“There has been a strong focus on health protection recently but going forward we would like to strengthen the other domains of public health and improve them. It’s all about trying to improve the health and overall health and wellbeing of the population, looking at other preventions and intervention activities and reducing health inequalities.”
It is planned that consultants will lead multidisciplinary teams across the four public health pillars, she said.
Currently, national health protection roles are coming on stream, including cancer screening and child health posts. But more are planned in 2022 in the remaining three areas.
The position of director of health protection will be filled shortly, while an overall director of public health is due to be appointed.
There are many challenges associated with the reform programme, Dr McNamara said. However, she added there is great excitement about the opportunities to create a holistic service.
Dr McNamara underlined that the strengthening of staffing within public health departments – not only consultants but nursing, surveillance and epidemiology – is significant.
This has meant greater focus on population-based needs assessments, profiling of health needs for health service planning, and health improvement work.
“We have always been able to do this, but it has been limited and the plan now is that we can plan ahead to properly support services,” explained Dr McNamara.
She is hopeful public health will become more prevention-focused in the future.
“That’s what public health is all about – prevention. Between vaccines, screening programmes and monitoring disease, looking at risk factors to help prevent disease.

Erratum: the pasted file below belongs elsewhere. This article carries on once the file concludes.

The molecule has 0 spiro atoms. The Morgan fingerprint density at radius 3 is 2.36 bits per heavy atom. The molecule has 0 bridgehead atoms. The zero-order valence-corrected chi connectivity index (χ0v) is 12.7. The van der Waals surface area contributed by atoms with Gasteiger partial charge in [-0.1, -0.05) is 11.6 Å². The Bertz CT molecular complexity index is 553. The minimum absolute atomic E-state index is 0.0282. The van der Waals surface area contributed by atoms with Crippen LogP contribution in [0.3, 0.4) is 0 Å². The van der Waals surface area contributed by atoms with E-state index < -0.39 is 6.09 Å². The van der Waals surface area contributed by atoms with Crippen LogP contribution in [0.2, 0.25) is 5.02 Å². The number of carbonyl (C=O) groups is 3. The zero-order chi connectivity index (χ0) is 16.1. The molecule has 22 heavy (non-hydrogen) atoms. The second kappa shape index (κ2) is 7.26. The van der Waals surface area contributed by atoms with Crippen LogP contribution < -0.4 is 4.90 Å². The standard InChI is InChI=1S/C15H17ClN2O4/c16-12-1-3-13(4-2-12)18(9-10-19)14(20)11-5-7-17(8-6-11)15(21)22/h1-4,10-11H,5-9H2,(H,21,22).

“We’re finally on the roadmap and people know what public health does now. It’s up to us to lead out on that and that’s what the public health directors will be doing; strategic leadership and clinical leadership, pushing and driving it forward. That’s the hope and vision.”
The improvements will include a focus on wellbeing of staff, many of whom are burnt out following the immense strain brought about by the pandemic.
“I’m very conscious of the pandemic and the resilience of staff. We have been through an emergency that lasted over two years. Across the health service people are burnt out, so we are focusing on our staff health and wellbeing. There are programmes we will run in our own area to improve this,” said Dr McNamara.
“It’s been hard… I think it’s important we stand back and acknowledge the work and contribution of staff. People went above and beyond. There was nothing you asked someone to do that they didn’t do.”
A much needed move away from ‘pen and paper’ systems of recording data is planned.
One of the criticisms levelled during the Covid-19 response was the absence of a computerised case and incident management system for public health doctors.
According to Dr McNamara, a team is now “planning and scoping” out such a system.
“Hopefully funding will be available for this. Because it is difficult when you get overwhelmed to be able to produce data in a timely manner.”
As the new model is established, usual tasks continue, she noted.
These tasks include, but are not limited to, Covid-19 monitoring; addressing the immediate health needs of Ukrainian refugees; and the development of clinical guidance on the emergence of monkeypox.
The enormous amount of work has left little time for planning for the next pandemic – work the World Health Organisation has advised every country to undertake.
Despite the challenges ahead, Dr McNamara remains optimistic. Much has been learned from Covid-19. IT and laboratory services have been strengthened, which will assist in any future pandemic, she noted.
“There are challenges and opportunities and we’re up for it. We’re engaging and we’ll work through it. It’s a good time to be in public health at the moment.”